Saturday, June 27, 2009 0 comments ++[ CLICK TO COMMENT ]++

Is this the end of the run for branded consumer goods?

Branded consumer goods have had a good run. They have done exceptionally well for the last few decades. In fact, one can argue they have been in a bull market of sorts since the 1950's—basically since the American post-war consumer boom started. Branded consumer goods companies also tend to have high ROE, supposedly strong moats, and are thought to be shareholder-friendly (they pay out a lot of their earnings as dividends.) But are we seeing the beginning of the end of their strong performance?

One of the arguments I often have with so-called value investors is their heavy reliance on branded consumer goods companies such as Kraft, P&G, Colgate-Palmolive, and so on. My feeling is that many pick those companies because they are influenced by Warren Buffett. I haven't seen many make any forward-looking bullish macro case for them (but then again, value investors usually don't try to make macro forecasts.)

I ran across a story from The Globe & Mail discussing how shoppers are becoming more frugal. I have seen similar stories elsewhere and I'm wondering if this may be the start of a trend. On top of declining consumption, private labels—these are store brands, sometimes called "no-name" products, with similar products at much lower price points—may be taking away market share.

William McComb, chief executive officer of Liz Claiborne Inc. calls the phenomenon the “savvy shopper syndrome”.

“It's not a matter of what can [a consumer] afford to spend, it's what's the price that she can get it at,” Mr. McComb said at a recent retail conference.

“And that's something that just emerged out of nowhere,” he added.

Sales of private label products are also soaring, putting more pressure on brand-name makers to cut prices or spend heavily on marketing.

Retailers are also slashing the number of brand names they carry in order to make room for their own varieties.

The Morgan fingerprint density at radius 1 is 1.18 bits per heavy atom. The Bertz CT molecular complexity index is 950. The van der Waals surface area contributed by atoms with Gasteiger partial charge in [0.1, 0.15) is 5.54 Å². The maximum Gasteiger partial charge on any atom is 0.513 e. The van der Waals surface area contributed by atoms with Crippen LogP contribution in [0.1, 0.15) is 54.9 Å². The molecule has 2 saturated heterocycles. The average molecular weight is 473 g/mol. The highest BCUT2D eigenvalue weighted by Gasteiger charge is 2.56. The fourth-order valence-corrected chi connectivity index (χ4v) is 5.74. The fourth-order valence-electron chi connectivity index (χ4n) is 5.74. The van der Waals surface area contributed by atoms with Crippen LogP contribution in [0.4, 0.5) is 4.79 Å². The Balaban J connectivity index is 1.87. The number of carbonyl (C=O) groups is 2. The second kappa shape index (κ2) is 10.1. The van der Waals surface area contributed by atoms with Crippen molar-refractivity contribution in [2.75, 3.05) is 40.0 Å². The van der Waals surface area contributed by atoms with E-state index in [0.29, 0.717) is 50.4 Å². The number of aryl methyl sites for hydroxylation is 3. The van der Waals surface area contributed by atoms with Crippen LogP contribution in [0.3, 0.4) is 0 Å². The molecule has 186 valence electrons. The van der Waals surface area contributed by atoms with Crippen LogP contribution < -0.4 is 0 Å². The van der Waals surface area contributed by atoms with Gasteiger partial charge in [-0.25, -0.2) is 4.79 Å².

This week, U.S. grocery store giant Kroger Co. reported a 13-per-cent increase in quarterly profit thanks mainly to a big jump in sales of its private label offerings.


The newspaper story is kind of biased. It only looks at opinions from frugal shoppers and so it may be somewhat misleading. Nevertheless, one just wonders if this is the start of a trend.

The real question is not what happens during the current recession (although short-term investors would probably pay attention to that.) Instead, what really matters is whether American shoppers have permanently changed their shopping behaviour. Will they avoid paying a higher price, and instead, move to the cheaper private-label brands? It remains to be seen. I'm somewhat bearish on branded consumer goods companies and would be careful at current valuations (most of them have consistently traded at above-market multiples for the last few years.) The risk is not that these companies will go bankrupt but that their profit margins will contract.





SIDE NOTE:

Some that are bullish on branded consumer goods companies argue that a lot of the income is foreign and there is growth potential in emerging markets. It is generally true that these companies depend quite a bit on foreign sales. Yet, I remember looking at several of them a while ago and I noticed that they still depend heavily on the developed world. Even when off-shore sales were more than 50%, a lot of it came from Europe and Japan, two areas seeing weakness. If the core market declines, they will face issues no matter how well the (smaller) foreign markets are.

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